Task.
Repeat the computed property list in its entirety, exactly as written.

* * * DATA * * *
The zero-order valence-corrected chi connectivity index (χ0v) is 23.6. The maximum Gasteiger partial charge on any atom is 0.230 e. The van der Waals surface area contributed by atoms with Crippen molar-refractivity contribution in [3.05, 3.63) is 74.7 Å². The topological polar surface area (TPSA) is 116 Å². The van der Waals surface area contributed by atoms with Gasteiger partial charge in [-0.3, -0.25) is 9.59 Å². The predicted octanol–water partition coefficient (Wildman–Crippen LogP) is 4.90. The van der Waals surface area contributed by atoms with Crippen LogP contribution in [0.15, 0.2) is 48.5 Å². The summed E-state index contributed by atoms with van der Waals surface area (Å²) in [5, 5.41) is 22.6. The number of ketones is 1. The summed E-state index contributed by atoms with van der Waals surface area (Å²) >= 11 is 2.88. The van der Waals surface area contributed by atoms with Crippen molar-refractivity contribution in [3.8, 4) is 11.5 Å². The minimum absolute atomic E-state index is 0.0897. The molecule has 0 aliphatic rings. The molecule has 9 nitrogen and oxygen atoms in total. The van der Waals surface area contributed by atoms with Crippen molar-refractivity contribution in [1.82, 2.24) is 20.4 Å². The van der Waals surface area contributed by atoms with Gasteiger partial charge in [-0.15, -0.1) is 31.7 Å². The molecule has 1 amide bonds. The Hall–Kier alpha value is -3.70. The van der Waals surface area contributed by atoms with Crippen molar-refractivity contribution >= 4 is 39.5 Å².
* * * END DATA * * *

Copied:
The zero-order valence-corrected chi connectivity index (χ0v) is 23.6. The maximum Gasteiger partial charge on any atom is 0.230 e. The van der Waals surface area contributed by atoms with Crippen molar-refractivity contribution in [3.05, 3.63) is 74.7 Å². The topological polar surface area (TPSA) is 116 Å². The van der Waals surface area contributed by atoms with Gasteiger partial charge in [-0.3, -0.25) is 9.59 Å². The predicted octanol–water partition coefficient (Wildman–Crippen LogP) is 4.90. The van der Waals surface area contributed by atoms with Crippen LogP contribution in [0.15, 0.2) is 48.5 Å². The summed E-state index contributed by atoms with van der Waals surface area (Å²) in [5, 5.41) is 22.6. The number of ketones is 1. The summed E-state index contributed by atoms with van der Waals surface area (Å²) >= 11 is 2.88. The van der Waals surface area contributed by atoms with Crippen molar-refractivity contribution in [3.8, 4) is 11.5 Å². The minimum absolute atomic E-state index is 0.0897. The molecule has 0 aliphatic rings. The molecule has 9 nitrogen and oxygen atoms in total. The van der Waals surface area contributed by atoms with Crippen molar-refractivity contribution in [1.82, 2.24) is 20.4 Å². The van der Waals surface area contributed by atoms with Gasteiger partial charge in [-0.15, -0.1) is 31.7 Å². The molecule has 1 amide bonds. The Hall–Kier alpha value is -3.70. The van der Waals surface area contributed by atoms with Crippen molar-refractivity contribution >= 4 is 39.5 Å².